Statistical analyses.

Patient scans were reexamined for PBH post hoc to the BEYOND trial in a rater-blinded manner. The 2 predefined coprimary endpoints compared IFNβ-1b 250 μg with GA via conditional, sequential testing: first, the number of PBH per patient at year 2 that evolved from NL present at year 1 was analyzed; if significant, then the proportion of NL at year 1 that became PBH at year 2 was assessed. p Values less than 0.05 were considered significant. Conditional, sequential testing allowed for control of the type I error. IFNβ-1b 500 μg was also compared with GA on the 2 coprimary endpoints in an exploratory fashion.

Lesion counts were analyzed by negative binomial regression (without consideration of the presence of gadolinium-enhancing lesions at screening) and patient- and lesion-based proportions by logistic regression. Statistical analyses comparing the proportion of NL at year 1 that evolved into PBH at year 2 were adjusted for intrapatient correlations using generalized estimating equations (GEE). Sensitivity analyses that stratified by NL type (i.e., gadolinium-enhancing lesions, new T2 lesions associated with black holes at year 1, and new T2 lesions not associated with black holes at year 1) were performed, with nominal p values reported. In additional lesion-based analyses, year 1 NL volume (categorized into quartiles) or location (discrete, periventricular, posterior fossa, juxtacortical) was considered as a covariate (GEE analysis adjusted for intrapatient lesion correlation), and number of PBH per patient at year 2 evolving from year 1 NL was analyzed considering baseline T1-hypointense lesion volume (categorized according to median value), gender, and baseline EDSS score (<3, ≥3) as covariates (negative binomial regression). All analyses were performed using SAS statistical software package version 9.1.

RESULTS

Patients.

The patient flow diagram is depicted in figure 1. Demographic characteristics and clinical and MRI measures of disease at baseline were similar among the treatment arms (table 1). Of 1,957 patients, the proportions of patients in each treatment arm with at least one gadolinium-enhancing lesion at year 1 were as follows: IFNβ-1b 500 μg, 12.9% (99/767); IFNβ-1b 250 μg, 14.2% (113/797); and GA, 17.8% (70/393). The proportions of patients with at least one new T2 lesion at year 1 were as follows: IFNβ-1b 500 μg, 30.1% (231/767); IFNβ-1b 250 μg, 31.0% (247/797); and GA, 41.7% (164/393).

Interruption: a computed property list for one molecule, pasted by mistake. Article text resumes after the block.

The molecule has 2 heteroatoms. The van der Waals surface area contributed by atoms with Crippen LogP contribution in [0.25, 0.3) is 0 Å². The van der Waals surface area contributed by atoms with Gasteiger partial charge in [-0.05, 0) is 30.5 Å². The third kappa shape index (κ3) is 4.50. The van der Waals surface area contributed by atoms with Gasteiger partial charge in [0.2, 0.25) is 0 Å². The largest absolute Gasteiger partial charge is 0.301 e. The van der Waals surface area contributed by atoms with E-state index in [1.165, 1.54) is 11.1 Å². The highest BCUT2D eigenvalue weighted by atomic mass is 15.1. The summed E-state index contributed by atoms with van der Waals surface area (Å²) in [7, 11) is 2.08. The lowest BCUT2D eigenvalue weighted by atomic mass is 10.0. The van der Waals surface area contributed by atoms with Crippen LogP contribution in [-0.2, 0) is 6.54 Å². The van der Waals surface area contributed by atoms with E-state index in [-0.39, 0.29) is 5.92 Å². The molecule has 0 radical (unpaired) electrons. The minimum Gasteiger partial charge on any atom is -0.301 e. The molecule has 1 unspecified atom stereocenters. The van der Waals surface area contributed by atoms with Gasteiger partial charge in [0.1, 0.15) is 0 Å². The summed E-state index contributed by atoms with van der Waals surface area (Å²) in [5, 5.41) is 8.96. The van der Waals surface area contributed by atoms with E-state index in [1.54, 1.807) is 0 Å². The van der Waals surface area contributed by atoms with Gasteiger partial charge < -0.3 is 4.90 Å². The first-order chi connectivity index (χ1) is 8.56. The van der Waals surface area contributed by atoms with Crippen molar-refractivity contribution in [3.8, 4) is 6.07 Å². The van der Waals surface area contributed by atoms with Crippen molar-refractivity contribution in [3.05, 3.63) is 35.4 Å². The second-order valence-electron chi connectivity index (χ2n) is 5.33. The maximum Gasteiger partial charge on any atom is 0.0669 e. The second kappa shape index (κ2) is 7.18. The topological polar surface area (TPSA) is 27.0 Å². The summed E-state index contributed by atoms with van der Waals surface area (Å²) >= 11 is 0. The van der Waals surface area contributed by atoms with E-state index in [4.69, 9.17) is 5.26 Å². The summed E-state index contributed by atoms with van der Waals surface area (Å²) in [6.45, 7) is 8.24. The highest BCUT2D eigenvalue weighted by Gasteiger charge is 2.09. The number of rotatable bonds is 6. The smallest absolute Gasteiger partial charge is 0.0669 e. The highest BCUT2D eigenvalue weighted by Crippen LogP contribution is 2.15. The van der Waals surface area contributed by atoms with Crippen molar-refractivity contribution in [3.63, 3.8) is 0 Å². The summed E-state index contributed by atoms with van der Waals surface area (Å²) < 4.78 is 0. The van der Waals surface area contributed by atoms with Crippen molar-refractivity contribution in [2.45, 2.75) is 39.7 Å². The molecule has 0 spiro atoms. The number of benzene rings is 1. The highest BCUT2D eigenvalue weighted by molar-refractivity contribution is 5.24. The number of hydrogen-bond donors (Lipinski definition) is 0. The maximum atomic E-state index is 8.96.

Figure 1
Patient flow diagram
Table 1
Baseline characteristics of all patients who received at least one dose of study medication, and who had NL information at year 1 and lesion follow-up at year 2

Number of PBH at year 2 that evolved from NL at year 1.

For the first coprimary endpoint, individuals treated with IFNβ-1b 250 μg had a lower mean number of PBH per patient at year 2 that evolved from NL at year 1 compared with GA-treated patients (0.30 vs 0.43; p = 0.0451). A reduced number of PBH at year 2 that evolved from NL at year 1 was observed when comparing IFNβ-1b 500 μg with GA (0.26 vs 0.43; p = 0.0037) (figure 2). These differences correspond to a relative risk reduction of 30% for IFNβ-1b 250 μg and 40% for IFNβ-1b 500 μg relative to GA.

Figure 2
Mean number of permanent black holes (PBH) at year 2 evolving from new lesions present at year 1

Proportion of NL at year 1 that became PBH at year 2.

Among IFNβ-1b 250 μg-treated patients, 1,113 lesions (263 gadolinium-enhancing and 850 new T2 lesions) were found at year 1 that were not present at baseline; of these NL, 240 developed into PBH at year 2. Thus, the proportion of NL at year 1 that became PBH at year 2 was 21.6% (240/1,113) (figure 3). For the higher dose cohort, 1,208 NL (233 gadolinium-enhancing and 975 new T2 lesions) and 197 PBH developed, a proportion of 16.3%. A total of 719 NL at year 1 (180 gadolinium-enhancing and 539 new T2 lesions) and 169 PBH at year 2 were detected among GA-treated patients, corresponding to 23.5% (169/719). Although no difference between IFNβ-1b 250 μg and GA (p > 0.20) was found for the second coprimary endpoint, nominal difference in favor of IFNβ-1b 500 μg was detected when the higher dose group was compared with GA (p = 0.0409) (figure 3). This corresponds to a relative risk reduction of 31% in favor of IFNβ-1b 500 μg vs GA.

Figure 3
Proportion of year 1 new lesions (NL) that evolved into permanent black holes (PBH) at year 2 by treatment arm

Sensitivity analyses.

Sensitivity analyses were performed to assess potential NL subtype contributions. A lower number of PBH at year 2 that evolved from NL at year 1 was observed for IFNβ-1b–treated patients relative to GA-treated patients. Sensitivity analyses attributed this finding predominantly to PBH at year 2 evolving from new T2 lesions associated with black holes at year 1 (IFNβ-1b 250 μg vs GA: 0.25 vs 0.36, p = 0.0467; IFNβ-1b 500 μg vs GA: 0.22 vs 0.36, p = 0.0084), while the number of PBH at year 2 that evolved from gadolinium-enhancing lesions had a similar, but nonsignificant, trend between IFNβ-1b and GA treatment arms (IFNβ-1b 250 μg vs GA: 0.04 vs 0.05, p = 0.7826; IFNβ-1b 500 μg vs GA: 0.03 vs 0.05, p = 0.2085).

Covariate analyses.